belief in the programme management community that in most cases ‘almost anything
else is better’ (p.54).
Project portfolio selection and prioritisation
Decision-criteria templates for assessing the potential value of a project to the
organisation and, hence, deciding whether to add it to the portfolio, can have varying
degrees of detail and complexity. A simple template is provided by the EPMC (2009) on
page 109 ( Figure 8.3). This template is a weighted scoring model that assesses projects
in terms of their ‘ value’, contribution to ‘strategy’  and  ‘balance’ in terms of planned
benefits versus risk versus available resources (required). Regardless of the level of
complexity and detail of the template, an important point to note is the need to ensure
that whatever model is used, it is done so consistently and uniformly, so that projects
are considered on an equal footing.
The early and front-end part of the PPM process whereby ideas are taken forward and
end up as Project Proposals has been conceptualized as ‘ ideation  portfolio
management ’ (Heising, 2012). Heising makes the point that much of the emphasis in
PPM is on allocating scarce resources to the ideas that have the most promise (as per
the decision-criteria) and then prioritizing those ideas according to the strategic
objectives. What is missing though, according to the author, is an equal emphasis on
the fuelling of the project pipeline with a steady flow of the right ideas: the  ideation
element of portfolio management. Success is sustainable over time by maintaining the
flow through the pipeline.
Heising’s paper outlines a conceptual research framework that proposes a series of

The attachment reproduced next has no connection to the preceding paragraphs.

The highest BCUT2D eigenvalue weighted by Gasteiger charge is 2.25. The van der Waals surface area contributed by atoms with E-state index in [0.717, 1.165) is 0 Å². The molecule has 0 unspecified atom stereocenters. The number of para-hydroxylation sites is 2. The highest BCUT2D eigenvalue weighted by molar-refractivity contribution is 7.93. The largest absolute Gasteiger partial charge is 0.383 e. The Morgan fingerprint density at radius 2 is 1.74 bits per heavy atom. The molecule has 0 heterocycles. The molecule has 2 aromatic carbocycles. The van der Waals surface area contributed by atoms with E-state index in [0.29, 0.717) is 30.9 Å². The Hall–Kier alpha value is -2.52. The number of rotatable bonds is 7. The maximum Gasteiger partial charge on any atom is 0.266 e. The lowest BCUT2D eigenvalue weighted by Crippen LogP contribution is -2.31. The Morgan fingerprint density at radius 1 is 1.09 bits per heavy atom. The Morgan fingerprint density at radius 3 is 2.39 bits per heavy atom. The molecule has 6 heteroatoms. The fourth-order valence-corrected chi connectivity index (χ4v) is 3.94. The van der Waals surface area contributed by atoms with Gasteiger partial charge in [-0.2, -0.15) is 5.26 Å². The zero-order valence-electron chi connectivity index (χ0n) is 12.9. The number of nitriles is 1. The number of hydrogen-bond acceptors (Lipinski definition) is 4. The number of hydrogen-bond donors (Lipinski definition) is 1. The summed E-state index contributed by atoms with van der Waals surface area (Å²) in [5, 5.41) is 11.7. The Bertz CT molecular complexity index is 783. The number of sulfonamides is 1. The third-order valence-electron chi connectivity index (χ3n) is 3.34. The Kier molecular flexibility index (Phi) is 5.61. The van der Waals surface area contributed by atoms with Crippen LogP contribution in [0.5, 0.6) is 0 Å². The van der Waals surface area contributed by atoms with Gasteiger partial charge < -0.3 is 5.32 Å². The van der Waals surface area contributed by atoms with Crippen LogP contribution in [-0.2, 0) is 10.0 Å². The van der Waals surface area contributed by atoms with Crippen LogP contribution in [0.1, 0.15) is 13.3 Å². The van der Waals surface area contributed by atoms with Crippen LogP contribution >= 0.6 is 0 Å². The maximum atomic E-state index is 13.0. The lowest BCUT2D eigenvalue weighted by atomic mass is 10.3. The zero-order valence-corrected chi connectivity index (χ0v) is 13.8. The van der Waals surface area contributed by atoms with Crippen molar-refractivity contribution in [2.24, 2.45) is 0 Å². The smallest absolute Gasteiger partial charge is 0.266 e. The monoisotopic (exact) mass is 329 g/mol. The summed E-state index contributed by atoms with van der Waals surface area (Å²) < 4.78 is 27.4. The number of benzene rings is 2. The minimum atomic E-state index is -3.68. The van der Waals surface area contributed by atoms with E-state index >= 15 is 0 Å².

concepts, constructs and relationships between project portfolio success, front- end
success and ideation portfolio management (see Figure 1, p.592). He validates this
framework by conducting a series of practitioner interviews using the empirical case of
new product development. According to the author, ideation portfolio management is
constructed from  five  dimensions:
1. Strategic positioning of ideation
2. Formalization/institutionalization of ideation
3. Integration mechanisms
4. Stakeholder management
5. Ideation  culture
(Heising, 2012, pp.558- 591 )
As shown in Figure 1 of the paper, effective ideation portfolio management leads to
‘front end success’, which is made up of ‘ideation effectiveness’,  ‘front end efficiency’
and  ‘degree of innovation’; which in turn is an antecedent of ‘overall project portfolio
success’, a construct comprised of ‘economic success’,  ‘strategic fit’ ,  ‘portfolio balance’
and  ‘preparing for the future’.
An overall framework for project portfolio selection is provided by Archer and
Ghasemzadeh in a paper from 1999. The authors provide a simplified framework by
decomposing the selection process into a number of discrete stages starting with
strategic development consideration through to successful completion. Five major
stages are identified (see Figure 1, ‘Framework for Project Portfolio Selection’, p.211),
which are: 1) Pre-Screening, 2) Individual Project Analysis, 3) Screening, 4) Optimal
Portfolio Selection, and  5) Portfolio Adjustment. If you study Figure 1, you will note that
these  five  stages are initiated by a stage labelled ‘Project Proposals’, which relates to
the concept of ideation, discussed above; as it is through ideation portfolio management
that the pipeline of projects feeds into the project portfolio selection process.